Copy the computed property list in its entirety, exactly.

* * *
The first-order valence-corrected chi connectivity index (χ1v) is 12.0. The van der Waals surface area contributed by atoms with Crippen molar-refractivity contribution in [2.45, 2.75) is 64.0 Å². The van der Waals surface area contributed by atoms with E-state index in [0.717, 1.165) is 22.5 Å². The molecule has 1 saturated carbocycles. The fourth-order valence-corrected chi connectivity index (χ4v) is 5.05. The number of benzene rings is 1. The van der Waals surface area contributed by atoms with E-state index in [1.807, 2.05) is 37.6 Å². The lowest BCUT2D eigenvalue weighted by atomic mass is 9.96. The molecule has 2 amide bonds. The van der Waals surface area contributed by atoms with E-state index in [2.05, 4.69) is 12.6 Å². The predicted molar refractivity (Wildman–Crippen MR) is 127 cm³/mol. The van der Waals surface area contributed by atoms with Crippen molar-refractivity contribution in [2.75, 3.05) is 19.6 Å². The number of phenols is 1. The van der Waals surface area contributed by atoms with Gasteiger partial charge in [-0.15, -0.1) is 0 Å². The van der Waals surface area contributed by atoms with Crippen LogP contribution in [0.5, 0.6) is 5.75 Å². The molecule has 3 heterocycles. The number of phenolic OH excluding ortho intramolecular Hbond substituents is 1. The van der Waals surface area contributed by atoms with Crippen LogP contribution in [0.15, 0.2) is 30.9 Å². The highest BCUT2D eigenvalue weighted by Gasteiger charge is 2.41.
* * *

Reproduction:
The first-order valence-corrected chi connectivity index (χ1v) is 12.0. The van der Waals surface area contributed by atoms with Crippen molar-refractivity contribution in [2.45, 2.75) is 64.0 Å². The van der Waals surface area contributed by atoms with E-state index in [0.717, 1.165) is 22.5 Å². The molecule has 1 saturated carbocycles. The fourth-order valence-corrected chi connectivity index (χ4v) is 5.05. The number of benzene rings is 1. The van der Waals surface area contributed by atoms with E-state index in [1.807, 2.05) is 37.6 Å². The lowest BCUT2D eigenvalue weighted by atomic mass is 9.96. The molecule has 2 amide bonds. The van der Waals surface area contributed by atoms with E-state index in [2.05, 4.69) is 12.6 Å². The predicted molar refractivity (Wildman–Crippen MR) is 127 cm³/mol. The van der Waals surface area contributed by atoms with Crippen molar-refractivity contribution in [2.75, 3.05) is 19.6 Å². The number of phenols is 1. The van der Waals surface area contributed by atoms with Gasteiger partial charge in [-0.15, -0.1) is 0 Å². The van der Waals surface area contributed by atoms with Crippen LogP contribution in [0.5, 0.6) is 5.75 Å². The molecule has 3 heterocycles. The number of phenolic OH excluding ortho intramolecular Hbond substituents is 1. The van der Waals surface area contributed by atoms with Crippen LogP contribution in [0.15, 0.2) is 30.9 Å². The highest BCUT2D eigenvalue weighted by Gasteiger charge is 2.41.